A dual-motor 2022 Hyundai Ioniq 5 Limited traveled 270 miles on a single charge during Edmunds' testing. That's better than the 256-mile EPA rating but not quite as good as some rivals perform.
5. Genesis G80 Electrified: EPA-estimated 282 miles of maximum range
The all-electric Genesis G80, like the Ford F-150 Lightning, simply feels like an electric version of an otherwise gas-powered car. That's a good thing in the G80's case. It's spacious, comfortable and very well appointed, with an interior that's better than you'll find in most EVs out there. On the road, we found the Electrified G80 to be quick and poised. It's not the sportiest EV out there, but it is one of the most comfortable. Our biggest complaint is storage is limited in the trunk as the car's battery encroaches slightly.
The 2023 Genesis Electrified G80 managed 309 miles on Edmunds' real-world EV range test. As with most others on this list, that's slightly better than its EPA estimate.
6. BMW iX: EPA-estimated 324 miles of maximum range
The BMW iX delivers on just about every count. It's comfortable and spacious, and it offers excellent real-world range, but it's quick and surprisingly sporty for its size. The stylish interior is a welcome departure from BMW's usual fare. It's priced competitively for a luxury EV given its size, range and premium feel and offers lots of available in-car tech and driver aids. The exterior design might be a bit polarizing, but there's so much else to like that it's easy to overlook.
We managed to drive a 2022 iX xDrive50 with 22-inch wheels 377 miles on a single charge, far eclipsing its 315-mile EPA-estimated range. Impressive stuff.
7. Ford F-150 Lightning: EPA-estimated 320 miles of maximum range
The Ford F-150 Lightning is the all-electric version of Ford's best-selling model. It's one of the first electric trucks to hit the market and immediately impressed with solid range, excellent utility and tech. It simply feels like an F-150 with an electric motor and a few trick features, and we mean that as a compliment. Ford is hoping one of the most popular trucks on the road can become one of the most popular EVs out there, too. There are features like available hands-free highway driving and Ford's Pro Power Onboard system, which allows the Lightning to act as a rolling battery for devices, tools or more.
In Edmunds' range testing, we managed to drive 345 miles in a 2022 F-150 Lightning Lariat, better than its 320-mile EPA estimate.
8. Kia Niro EV: EPA-estimated 253 miles of maximum range
The second-generation Kia Niro EV is one of the most affordable EVs on sale today, packing a lot of range, features and space into an affordable package. It's not a big vehicle, so it's easy to park or maneuver around tight streets. The hatch means there's plenty of cargo space, and the rear seat is spacious enough to keep adult passengers happy. Kia offers a decent list of in-car tech and driver aids, too, and the above-average warranty provides great peace of mind.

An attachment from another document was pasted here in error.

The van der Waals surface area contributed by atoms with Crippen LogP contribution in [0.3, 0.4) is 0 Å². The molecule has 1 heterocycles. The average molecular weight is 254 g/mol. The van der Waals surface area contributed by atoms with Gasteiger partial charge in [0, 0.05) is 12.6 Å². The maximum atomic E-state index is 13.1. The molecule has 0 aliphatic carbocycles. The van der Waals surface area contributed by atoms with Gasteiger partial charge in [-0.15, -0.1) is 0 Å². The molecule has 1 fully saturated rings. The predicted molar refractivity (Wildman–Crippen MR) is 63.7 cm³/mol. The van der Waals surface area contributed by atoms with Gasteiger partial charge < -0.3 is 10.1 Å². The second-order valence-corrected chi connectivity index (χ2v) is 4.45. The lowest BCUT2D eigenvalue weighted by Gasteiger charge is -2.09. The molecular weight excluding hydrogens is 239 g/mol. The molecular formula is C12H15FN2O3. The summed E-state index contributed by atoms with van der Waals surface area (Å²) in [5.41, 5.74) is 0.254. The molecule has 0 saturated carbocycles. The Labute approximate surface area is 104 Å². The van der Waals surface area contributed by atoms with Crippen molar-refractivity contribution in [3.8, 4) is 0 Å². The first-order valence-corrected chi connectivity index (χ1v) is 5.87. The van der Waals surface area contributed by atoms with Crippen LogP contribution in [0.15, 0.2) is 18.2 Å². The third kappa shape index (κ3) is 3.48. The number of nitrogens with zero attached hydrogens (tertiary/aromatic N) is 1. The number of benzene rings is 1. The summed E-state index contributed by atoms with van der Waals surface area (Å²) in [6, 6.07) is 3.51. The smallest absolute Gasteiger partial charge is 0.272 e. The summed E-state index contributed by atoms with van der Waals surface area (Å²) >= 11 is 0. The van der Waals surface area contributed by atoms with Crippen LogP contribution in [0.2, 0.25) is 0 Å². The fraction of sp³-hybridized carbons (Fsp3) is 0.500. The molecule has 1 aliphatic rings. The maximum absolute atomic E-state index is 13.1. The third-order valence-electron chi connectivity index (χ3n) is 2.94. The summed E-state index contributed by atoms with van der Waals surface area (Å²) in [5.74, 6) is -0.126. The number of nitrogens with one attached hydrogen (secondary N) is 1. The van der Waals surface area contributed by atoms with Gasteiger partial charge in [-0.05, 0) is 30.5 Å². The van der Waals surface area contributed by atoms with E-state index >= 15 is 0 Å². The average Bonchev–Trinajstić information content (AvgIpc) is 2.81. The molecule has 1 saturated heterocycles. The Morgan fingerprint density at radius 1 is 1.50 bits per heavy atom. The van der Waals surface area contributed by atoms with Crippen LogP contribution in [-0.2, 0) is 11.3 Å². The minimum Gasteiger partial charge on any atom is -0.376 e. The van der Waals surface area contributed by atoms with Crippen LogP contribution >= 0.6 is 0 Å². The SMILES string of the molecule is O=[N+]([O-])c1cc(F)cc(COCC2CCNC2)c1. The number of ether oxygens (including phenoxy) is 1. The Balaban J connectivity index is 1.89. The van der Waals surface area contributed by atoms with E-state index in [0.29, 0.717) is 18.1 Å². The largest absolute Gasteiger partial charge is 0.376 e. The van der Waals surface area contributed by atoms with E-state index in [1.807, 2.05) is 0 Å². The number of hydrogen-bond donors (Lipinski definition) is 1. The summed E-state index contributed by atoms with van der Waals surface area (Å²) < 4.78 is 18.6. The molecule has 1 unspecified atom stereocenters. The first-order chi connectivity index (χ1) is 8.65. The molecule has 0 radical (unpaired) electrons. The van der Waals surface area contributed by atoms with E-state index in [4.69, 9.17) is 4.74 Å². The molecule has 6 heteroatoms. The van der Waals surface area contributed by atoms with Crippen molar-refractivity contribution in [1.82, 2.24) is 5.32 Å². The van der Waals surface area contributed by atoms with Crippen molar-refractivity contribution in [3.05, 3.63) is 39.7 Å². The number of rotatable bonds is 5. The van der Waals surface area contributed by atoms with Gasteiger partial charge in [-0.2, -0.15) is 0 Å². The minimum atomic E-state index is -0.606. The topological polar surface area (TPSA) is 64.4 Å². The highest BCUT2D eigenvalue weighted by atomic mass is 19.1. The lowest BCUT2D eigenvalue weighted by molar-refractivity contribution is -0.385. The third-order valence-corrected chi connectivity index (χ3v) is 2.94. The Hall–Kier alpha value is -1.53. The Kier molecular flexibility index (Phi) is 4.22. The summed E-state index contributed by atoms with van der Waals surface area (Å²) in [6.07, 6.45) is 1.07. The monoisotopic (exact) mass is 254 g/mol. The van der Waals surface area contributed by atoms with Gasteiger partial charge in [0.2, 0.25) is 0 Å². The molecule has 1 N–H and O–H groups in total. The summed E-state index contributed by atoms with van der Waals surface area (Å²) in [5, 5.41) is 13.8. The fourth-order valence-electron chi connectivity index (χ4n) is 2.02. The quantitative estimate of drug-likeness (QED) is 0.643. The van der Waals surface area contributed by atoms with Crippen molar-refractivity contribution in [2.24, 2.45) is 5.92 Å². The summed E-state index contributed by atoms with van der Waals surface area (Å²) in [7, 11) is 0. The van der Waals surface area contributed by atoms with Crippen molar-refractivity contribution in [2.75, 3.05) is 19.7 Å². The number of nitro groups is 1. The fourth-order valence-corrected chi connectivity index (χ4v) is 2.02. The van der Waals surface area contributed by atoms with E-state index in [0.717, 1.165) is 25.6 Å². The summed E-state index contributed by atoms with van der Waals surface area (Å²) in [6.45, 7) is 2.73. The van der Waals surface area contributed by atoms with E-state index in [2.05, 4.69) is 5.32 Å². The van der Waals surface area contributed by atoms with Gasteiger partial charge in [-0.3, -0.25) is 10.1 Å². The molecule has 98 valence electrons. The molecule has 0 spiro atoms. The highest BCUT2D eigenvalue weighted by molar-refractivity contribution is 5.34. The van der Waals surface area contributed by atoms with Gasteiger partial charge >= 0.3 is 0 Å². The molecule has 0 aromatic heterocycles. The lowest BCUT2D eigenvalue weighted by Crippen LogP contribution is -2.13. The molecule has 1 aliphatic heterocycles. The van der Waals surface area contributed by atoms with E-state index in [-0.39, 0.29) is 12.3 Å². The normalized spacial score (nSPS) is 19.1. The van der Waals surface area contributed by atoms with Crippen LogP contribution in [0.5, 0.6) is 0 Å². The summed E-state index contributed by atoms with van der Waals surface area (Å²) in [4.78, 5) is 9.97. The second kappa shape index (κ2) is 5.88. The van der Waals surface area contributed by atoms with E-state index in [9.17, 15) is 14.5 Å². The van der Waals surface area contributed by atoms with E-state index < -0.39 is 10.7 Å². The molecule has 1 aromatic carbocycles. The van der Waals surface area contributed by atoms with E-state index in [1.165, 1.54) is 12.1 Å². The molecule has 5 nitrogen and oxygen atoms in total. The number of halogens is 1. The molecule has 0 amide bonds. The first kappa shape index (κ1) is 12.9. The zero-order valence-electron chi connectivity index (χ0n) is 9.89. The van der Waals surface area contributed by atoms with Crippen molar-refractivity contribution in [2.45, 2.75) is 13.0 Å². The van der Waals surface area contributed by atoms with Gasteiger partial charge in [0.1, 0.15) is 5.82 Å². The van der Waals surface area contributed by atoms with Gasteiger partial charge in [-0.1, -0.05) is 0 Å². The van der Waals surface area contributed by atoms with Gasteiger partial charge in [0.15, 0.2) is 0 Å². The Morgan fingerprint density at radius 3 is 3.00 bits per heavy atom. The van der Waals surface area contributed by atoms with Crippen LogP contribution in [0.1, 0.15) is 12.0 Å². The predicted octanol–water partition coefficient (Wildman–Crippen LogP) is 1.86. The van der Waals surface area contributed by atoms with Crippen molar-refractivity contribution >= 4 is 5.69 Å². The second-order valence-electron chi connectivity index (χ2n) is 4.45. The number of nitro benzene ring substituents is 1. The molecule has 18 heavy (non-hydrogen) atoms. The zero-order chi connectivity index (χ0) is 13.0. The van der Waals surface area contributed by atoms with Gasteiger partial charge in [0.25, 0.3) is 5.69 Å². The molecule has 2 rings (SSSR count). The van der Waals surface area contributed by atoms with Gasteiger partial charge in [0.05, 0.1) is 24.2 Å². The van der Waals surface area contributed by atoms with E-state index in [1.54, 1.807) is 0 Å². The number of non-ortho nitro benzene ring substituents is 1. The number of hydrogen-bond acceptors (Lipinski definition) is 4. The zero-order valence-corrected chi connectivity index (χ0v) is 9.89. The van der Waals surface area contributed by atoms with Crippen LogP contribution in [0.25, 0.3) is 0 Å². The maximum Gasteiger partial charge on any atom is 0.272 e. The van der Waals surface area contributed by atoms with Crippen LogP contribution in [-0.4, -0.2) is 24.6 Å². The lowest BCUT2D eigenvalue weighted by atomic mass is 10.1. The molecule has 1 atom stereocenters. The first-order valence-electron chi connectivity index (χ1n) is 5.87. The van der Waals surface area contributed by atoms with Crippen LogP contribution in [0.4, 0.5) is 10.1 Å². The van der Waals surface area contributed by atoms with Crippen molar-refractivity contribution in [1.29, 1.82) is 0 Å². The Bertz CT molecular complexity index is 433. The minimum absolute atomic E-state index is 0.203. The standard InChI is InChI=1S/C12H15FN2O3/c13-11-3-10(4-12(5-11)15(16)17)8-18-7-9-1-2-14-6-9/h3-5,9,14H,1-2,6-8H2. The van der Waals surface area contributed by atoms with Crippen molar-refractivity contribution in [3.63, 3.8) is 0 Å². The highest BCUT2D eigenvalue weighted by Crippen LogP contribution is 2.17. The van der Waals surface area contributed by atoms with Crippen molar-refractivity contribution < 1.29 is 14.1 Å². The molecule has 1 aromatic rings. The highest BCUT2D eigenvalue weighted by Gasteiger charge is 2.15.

Like most of the vehicles on this list, we found the 2023 Niro EV outperformed its EPA estimates in our testing. We managed 280 miles on a single charge, beating the estimate by 27 miles.
9. Polestar 2: EPA-estimated 270 miles of maximum range
The Polestar 2 is an all-electric sedan that boasts solid electric range, easy-to-use Google-backed in-car tech, and a comfortable ride and interior. Polestar has been rolling out constant updates for the 2, with small improvements coming out every year. The interior has a nice layout with decent in-cabin storage, though the rear seat is a bit cozier than some rivals. We like the way it drives, too, especially with the available Performance Pack.
We were impressed when the 2022 Polestar 2 Long Range Single Motor beat its EPA estimate in our testing with 289 miles of range.
10. Porsche Taycan: EPA-estimated 323 miles of maximum range
The Porsche Taycan is one of the more expensive electric cars on sale today, but it doesn't take a long time behind the wheel to see where the money has gone. The interior looks and feels premium, even if it's on the smaller side for the class. It drives well, too, with the sort of sporty performance we expect from a Porsche without compromising its day-to-day comfort or ride quality. It's not the cheapest EV, and it doesn't offer the longest range out there, but the Taycan offers a well-rounded package that's endlessly entertaining to drive.
When we first tested a 2020 Taycan 4S, we managed to go 323 miles on a single charge. That particular car's EPA estimate was just 203 miles, showing how big of a disparity there can be between real-world results and EPA estimates.
Wrapping up most popular electric cars
The number of electric cars on sale is seemingly growing by the day, and culling the options down to a list of 10 is an undertaking. There are some excellent models we left off this list like the off-road-oriented Rivian R1T pickup truck and R1S SUV, the searingly quick Tesla Model S, and models that eked out more than 400 miles of range like the Lucid Air and Mercedes-Benz EQS. The truth is that there's no one best electric car, so check out Edmunds' ratings, reviews and tests to learn more about all of the vehicles on this list and more.